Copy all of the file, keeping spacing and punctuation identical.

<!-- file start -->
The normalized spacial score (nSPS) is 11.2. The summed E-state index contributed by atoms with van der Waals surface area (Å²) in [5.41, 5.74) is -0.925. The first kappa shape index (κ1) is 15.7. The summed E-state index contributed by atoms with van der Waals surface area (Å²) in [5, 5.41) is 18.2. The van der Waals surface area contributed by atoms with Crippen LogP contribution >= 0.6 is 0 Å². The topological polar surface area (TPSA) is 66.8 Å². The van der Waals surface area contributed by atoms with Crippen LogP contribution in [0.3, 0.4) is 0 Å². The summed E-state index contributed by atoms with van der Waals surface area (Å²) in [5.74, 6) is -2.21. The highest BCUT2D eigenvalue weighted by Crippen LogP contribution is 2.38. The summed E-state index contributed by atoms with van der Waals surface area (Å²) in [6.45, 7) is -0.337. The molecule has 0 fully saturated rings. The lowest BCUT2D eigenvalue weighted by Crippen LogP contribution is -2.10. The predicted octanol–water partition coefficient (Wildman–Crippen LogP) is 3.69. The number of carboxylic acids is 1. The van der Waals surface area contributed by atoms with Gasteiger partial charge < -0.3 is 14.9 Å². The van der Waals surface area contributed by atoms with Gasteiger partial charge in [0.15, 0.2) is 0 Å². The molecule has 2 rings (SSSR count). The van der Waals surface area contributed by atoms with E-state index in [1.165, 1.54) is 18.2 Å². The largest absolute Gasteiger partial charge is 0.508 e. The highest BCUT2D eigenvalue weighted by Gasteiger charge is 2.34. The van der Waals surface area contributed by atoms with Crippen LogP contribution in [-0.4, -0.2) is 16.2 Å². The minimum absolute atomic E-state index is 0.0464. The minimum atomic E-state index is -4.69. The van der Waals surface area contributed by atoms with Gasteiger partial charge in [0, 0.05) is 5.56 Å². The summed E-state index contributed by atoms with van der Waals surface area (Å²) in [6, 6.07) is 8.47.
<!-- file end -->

The normalized spacial score (nSPS) is 11.2. The summed E-state index contributed by atoms with van der Waals surface area (Å²) in [5.41, 5.74) is -0.925. The first kappa shape index (κ1) is 15.7. The summed E-state index contributed by atoms with van der Waals surface area (Å²) in [5, 5.41) is 18.2. The van der Waals surface area contributed by atoms with Crippen LogP contribution >= 0.6 is 0 Å². The topological polar surface area (TPSA) is 66.8 Å². The van der Waals surface area contributed by atoms with Crippen LogP contribution in [0.3, 0.4) is 0 Å². The summed E-state index contributed by atoms with van der Waals surface area (Å²) in [5.74, 6) is -2.21. The highest BCUT2D eigenvalue weighted by Crippen LogP contribution is 2.38. The summed E-state index contributed by atoms with van der Waals surface area (Å²) in [6.45, 7) is -0.337. The molecule has 0 fully saturated rings. The lowest BCUT2D eigenvalue weighted by Crippen LogP contribution is -2.10. The predicted octanol–water partition coefficient (Wildman–Crippen LogP) is 3.69. The number of carboxylic acids is 1. The van der Waals surface area contributed by atoms with Gasteiger partial charge < -0.3 is 14.9 Å². The van der Waals surface area contributed by atoms with Gasteiger partial charge in [0.15, 0.2) is 0 Å². The molecule has 2 rings (SSSR count). The van der Waals surface area contributed by atoms with E-state index in [1.165, 1.54) is 18.2 Å². The largest absolute Gasteiger partial charge is 0.508 e. The highest BCUT2D eigenvalue weighted by Gasteiger charge is 2.34. The van der Waals surface area contributed by atoms with Crippen LogP contribution in [-0.4, -0.2) is 16.2 Å². The minimum absolute atomic E-state index is 0.0464. The minimum atomic E-state index is -4.69. The van der Waals surface area contributed by atoms with Gasteiger partial charge in [0, 0.05) is 5.56 Å². The summed E-state index contributed by atoms with van der Waals surface area (Å²) in [6, 6.07) is 8.47.